In a "New York Times" profile, Gibbs says -- quote -- "In today's Republican Party, you either speak with a Trump voice or you're vaporized."

Joining me now, chairman of the now Democratic Party in Shelby County, Chris Gibbs. Chris, thank you for joining me. I'm really fascinated by your evolution or your conversion, whatever is the appropriate word to describe what we have just said. And that is the idea of how you have gone from one party to the next and the straw that broke the camel's back for you. Walk me through your political conversion. Was the Trumpification, so to speak, of the Republican Party that straw?

CHRIS GIBBS, CURRENT SHELBY COUNTY DEMOCRATIC PARTY CHAIR: Well, thanks, Laura, for having me, and thanks for helping tell the story. I spent 20 years within the republican administration in Shelby County, much of that as chair, I think seven years as chair.

And in 2014, I stepped down as chair voluntarily because I was starting to feel that Tea Party movement that eventually moved into what we now know as the MAGA movement.


I specifically look at Steve King out of Iowa and others who were extremely hard on immigrants. And I was a proponent of good immigration reform. If you remember in 2013, I think we had the Gang of Eight bill in the Senate that did not ever make it because John Boehner didn't want to bring it up in the House. So, that bill that would have really done real good immigration reform failed. So, I was a proponent of that.

I stepped down as chair at that time, stayed on in leadership, got up to the 2016 election, and begrudgingly voted for Donald Trump because I thought, you know what, there's nothing he can do that our institutions and our Congress couldn't fix. COATES: Hmm.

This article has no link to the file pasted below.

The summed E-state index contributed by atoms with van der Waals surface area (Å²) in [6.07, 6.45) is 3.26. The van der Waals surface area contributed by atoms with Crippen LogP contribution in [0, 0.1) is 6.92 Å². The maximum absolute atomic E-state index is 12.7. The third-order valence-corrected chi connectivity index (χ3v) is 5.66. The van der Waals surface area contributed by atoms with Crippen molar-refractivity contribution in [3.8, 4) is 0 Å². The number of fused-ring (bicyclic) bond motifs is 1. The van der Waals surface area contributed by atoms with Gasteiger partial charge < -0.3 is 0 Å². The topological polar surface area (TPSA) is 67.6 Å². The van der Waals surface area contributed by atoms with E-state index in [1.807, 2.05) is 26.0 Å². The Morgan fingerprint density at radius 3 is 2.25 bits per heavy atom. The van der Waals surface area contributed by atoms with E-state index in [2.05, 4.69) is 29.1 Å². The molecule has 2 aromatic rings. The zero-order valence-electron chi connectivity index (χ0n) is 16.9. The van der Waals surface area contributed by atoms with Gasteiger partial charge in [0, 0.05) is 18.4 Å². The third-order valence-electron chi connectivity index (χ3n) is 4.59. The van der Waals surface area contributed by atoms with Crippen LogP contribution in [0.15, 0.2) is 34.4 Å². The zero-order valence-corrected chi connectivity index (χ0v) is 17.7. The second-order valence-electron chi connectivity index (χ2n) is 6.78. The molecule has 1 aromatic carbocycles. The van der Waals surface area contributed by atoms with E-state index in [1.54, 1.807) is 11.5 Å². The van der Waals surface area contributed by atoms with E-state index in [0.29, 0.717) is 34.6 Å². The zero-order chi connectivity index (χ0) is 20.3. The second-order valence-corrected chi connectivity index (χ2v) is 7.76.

GIBBS: But, Laura, what's the punchline? Boy, was I wrong. Now, our institutions, of course, they're holding. A little rough on the judicial system, I'd say. But I never considered that Congress would fold like a cheap lawn chair. So, they just folded. And what I found out about the Republican Party right then, that I had given 20 years of my most important possession beyond family, and that was my name --


GIBBS: -- is that the ideals of diplomacy, statesmanship, personal responsibility, compassion for other people wasn't only a lie, it was a damn lie. And so, I left the Republican Party, actually over trade, we can talk about that later, Trump's tariffs in 2019, '18 and '19, became an independent for a while, and then found the Democratic Party and found where I needed to be.

COATES: I'm really fascinated by that process, particularly even becoming an independent in the interim and then becoming a Democrat in a leadership position, no less. And the way you've described it, it didn't come at, you know, a zero cost to you. It came at a cost. You lost dear friends, your job on the board of elections. When you reflect six years later now, do you have any regrets?